9. Ya'll are going all over the place. I'll say this on lab values -- for most tests, lab normal range is calculated as the values from 95% of the population. This means you have a chance of having a slightly abnormal value in one out of every 20 different lab tests you have and still be normal. IDK if this will help people to not be so upset over slightly abnormal values but there it is. So the more different lab tests you have, the greater your chances of a slightly abnormal value for one of more of them. That's not to say you should ignore them, but most tests that indicate a disease process have more than one type of test, be it labs, x-rays, etc., to help put the picture together. So more corroborating tests *may* be needed. An interesting variation from this way of determining normals from 95% of the population is back in the day when I started working in the lab, the normal range for cholesterol was 150-300mg/dL. This was even before they could break it down into the various fractions like LDL and HDL. Around the mid 1970s it was determined that the normal values were too high for actual normal. And that a large percent of the population on the higher end actually had values that be a factor in causing heart disease. So normal cholesterol values were changed to 125-200mg/dL. Many values that fall outside the normal range, such as the low RDW mentioned here, are not significant. RDW stands for red cell distribution width. If it's high, it means the reds cells are of widely varying sizes and could indicate an anemia the body is trying to compensate for by releasing younger (and larger due to their maturation stage) red cells from the bone marrow in order to get enough red cells to carry oxygen. This is generally considered a good sign in anemia but is notable as abnormal. If the RDW is low, it just means the red cells sizes are closer together than in most people. It's generally considered not to signify anything significant in a non anemic person. On the other end, when the HDL test first came out and we were calculating the normal values for our test, normals were drawn from the lab personnel as well as other places. My HDL value was higher than 95% of the others, so it was thrown out. But a high HDL is good. So it can go both ways.
  10. An MCV of 101 is above normal (normal 80-100). How long have you had this high an MCV? Is your hemoglobin normal? I've researched the heck out of POTS and would be particularly attuned to any possible hematology connection. I can't see how the high MCV and hyperPOTS could be related.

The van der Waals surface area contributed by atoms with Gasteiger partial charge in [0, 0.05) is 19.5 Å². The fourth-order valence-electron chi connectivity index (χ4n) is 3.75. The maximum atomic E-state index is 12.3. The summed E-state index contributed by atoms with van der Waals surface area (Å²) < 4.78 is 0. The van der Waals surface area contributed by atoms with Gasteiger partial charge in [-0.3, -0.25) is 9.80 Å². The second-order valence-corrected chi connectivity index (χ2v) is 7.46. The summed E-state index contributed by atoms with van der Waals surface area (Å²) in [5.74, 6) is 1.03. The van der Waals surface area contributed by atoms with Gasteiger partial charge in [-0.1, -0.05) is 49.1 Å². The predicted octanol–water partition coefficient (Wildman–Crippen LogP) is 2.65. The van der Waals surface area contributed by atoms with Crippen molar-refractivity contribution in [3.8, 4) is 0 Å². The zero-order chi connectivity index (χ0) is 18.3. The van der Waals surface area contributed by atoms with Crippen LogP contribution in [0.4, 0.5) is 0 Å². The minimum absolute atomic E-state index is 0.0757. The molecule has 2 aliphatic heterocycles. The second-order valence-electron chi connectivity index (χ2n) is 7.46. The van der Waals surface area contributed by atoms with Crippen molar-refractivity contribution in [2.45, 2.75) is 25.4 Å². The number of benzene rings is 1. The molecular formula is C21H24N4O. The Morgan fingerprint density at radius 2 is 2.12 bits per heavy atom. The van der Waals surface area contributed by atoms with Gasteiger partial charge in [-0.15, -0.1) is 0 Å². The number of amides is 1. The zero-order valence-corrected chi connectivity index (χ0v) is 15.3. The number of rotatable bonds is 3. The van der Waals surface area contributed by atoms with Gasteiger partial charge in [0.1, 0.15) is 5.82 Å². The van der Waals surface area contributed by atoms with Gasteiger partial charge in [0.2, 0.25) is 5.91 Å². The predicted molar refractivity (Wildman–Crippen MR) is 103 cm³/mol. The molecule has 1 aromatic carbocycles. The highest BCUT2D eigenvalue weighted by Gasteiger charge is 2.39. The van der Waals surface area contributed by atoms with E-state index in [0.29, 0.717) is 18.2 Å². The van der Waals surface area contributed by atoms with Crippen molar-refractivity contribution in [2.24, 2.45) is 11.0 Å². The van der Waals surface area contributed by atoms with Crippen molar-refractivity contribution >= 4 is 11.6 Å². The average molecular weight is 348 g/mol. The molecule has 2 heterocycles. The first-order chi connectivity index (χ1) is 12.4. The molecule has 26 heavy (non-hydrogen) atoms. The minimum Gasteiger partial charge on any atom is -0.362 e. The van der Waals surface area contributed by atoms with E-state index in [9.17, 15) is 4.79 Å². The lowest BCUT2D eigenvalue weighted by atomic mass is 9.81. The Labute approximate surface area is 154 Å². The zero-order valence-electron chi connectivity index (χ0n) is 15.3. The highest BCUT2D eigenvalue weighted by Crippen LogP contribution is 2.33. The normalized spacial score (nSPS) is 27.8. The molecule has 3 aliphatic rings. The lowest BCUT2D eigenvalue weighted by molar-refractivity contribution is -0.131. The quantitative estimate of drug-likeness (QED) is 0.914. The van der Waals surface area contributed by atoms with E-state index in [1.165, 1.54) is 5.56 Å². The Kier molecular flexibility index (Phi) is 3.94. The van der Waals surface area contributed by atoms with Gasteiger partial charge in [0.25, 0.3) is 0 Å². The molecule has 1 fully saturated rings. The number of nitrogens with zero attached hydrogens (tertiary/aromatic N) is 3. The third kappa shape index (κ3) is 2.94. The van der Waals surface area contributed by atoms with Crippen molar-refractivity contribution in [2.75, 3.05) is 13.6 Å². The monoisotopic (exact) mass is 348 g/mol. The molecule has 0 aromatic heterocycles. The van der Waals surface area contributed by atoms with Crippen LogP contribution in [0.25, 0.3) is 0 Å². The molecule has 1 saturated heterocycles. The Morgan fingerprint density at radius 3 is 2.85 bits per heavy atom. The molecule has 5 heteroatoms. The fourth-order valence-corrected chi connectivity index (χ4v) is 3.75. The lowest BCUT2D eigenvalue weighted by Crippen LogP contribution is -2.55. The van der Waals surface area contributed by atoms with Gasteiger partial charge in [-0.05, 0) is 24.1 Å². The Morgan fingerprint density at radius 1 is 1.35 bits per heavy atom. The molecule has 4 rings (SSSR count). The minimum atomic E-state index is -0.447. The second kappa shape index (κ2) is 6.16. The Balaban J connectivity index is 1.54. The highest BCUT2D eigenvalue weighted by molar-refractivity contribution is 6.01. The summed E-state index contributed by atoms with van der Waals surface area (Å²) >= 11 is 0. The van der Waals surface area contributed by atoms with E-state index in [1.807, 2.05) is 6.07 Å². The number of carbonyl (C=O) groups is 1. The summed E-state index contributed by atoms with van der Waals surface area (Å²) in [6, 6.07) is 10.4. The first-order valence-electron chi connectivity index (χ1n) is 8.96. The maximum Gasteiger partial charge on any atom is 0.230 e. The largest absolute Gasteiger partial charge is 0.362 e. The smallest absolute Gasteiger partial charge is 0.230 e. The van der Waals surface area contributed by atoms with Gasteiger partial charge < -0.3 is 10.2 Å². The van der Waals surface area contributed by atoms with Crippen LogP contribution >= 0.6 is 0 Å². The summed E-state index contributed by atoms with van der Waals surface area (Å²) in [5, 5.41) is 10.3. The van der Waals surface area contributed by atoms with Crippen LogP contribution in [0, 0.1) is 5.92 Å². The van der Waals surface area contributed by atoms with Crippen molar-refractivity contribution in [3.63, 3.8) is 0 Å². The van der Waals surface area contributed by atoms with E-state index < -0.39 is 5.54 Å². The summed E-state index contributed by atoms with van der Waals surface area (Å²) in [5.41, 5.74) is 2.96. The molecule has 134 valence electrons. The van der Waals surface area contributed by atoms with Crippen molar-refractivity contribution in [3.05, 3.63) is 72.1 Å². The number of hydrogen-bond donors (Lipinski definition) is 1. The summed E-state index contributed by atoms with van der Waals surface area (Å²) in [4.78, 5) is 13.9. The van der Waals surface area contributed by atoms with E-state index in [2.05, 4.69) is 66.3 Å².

11. Well, I don't know how high an MCV is what you're calling high but no, I don't think it has anything to do with POTS. It doesn't have anything to do with whole blood volume. Typically, a high MCV indicates megaloblastic anemia caused by b12 or folate deficiency, which shouldn't be consistent finding over years without having to be treated. Hematology is my specialty area fwiw.
  12. What is your MCV? MCHC should not be affected.
  13. Well, for one thing, the reference for the last sentence that's scaring you is concerning diabetic autonomic neuropathy (Vinik, Aaron I.; Maser, Raelene E.; Mitchell, Braxton D.; Freeman, Roy (2003-05-01). "Diabetic Autonomic Neuropathy". Diabetes Care. 26 (5): 1553–1579. doi:10.2337/diacare.26.5.1553. ISSN 0149-5992. PMID 12716821). Is that what you have?
  14. There is a test for low blood volume but it involves radioactivity so it's not used much. At least last I knew. They may have something newer but I haven't heard of it.
  15. I don't know how much control your doctor is giving you over how you wean down off the Florinef but I've weaned down off high doses of steroid plenty over the years. One thing you might try is to take a dose that makes you feel ok and then a lower dose that has been more difficult the next day, then back to the better dose the following day and so on, trying to slowly work your way down that way. That kind of every other day schedule gives your adrenal glands a chance to jump start some on the lower dose days and then you can recover some the following day. The amount of corticosteroid in Florinef is pretty low. It's mostly mineralocorticoid. But it can cause some problems getting off of after a long time.